The second of a three-book series covering the post-2008 global economic crisis and the period of austerity, this volume draws together edited chapters from leading scholars engaged in the debate and will be equally suitable for academics and other researchers studying international and comparative social policy, as well as upper level undergraduate and postgraduate students.
This book analyses government relationships with international financial institutions by evaluating the role of citizen participation when national poverty reduction policies are formulated in low-income countries. Based on in-depth research from Bangladesh, the concept of participation is investigated from the contrasting perspectives of theory and practice. The first part of the book explores the rhetoric of participation in development policies, while the second part presents empirical evidence of participation in the formulation of Bangladesh’s Poverty Reduction Strategy Paper where, at local level, development brokers play an important role. It argues that participatory policies are not enough, that an overhaul is needed in the approach to poverty reduction which will require strong political commitment.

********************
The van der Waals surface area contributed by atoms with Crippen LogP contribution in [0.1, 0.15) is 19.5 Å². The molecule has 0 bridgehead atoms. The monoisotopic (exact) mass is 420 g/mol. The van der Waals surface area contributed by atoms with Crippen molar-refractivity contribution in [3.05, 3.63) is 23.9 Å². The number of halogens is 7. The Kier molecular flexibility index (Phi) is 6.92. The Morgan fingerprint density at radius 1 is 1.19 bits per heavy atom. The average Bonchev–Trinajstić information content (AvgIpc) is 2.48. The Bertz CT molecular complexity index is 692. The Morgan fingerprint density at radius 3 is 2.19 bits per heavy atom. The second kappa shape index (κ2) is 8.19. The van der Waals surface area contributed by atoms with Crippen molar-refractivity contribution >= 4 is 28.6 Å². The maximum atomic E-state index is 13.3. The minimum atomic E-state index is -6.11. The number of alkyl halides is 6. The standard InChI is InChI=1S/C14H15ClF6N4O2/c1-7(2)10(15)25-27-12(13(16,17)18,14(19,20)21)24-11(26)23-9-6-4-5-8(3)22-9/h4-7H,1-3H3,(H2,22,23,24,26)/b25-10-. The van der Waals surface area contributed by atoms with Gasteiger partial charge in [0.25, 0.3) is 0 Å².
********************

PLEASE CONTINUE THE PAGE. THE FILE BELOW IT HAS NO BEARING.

This topical book will make essential reading for academics, students and researchers in international development studies and poverty-related fields.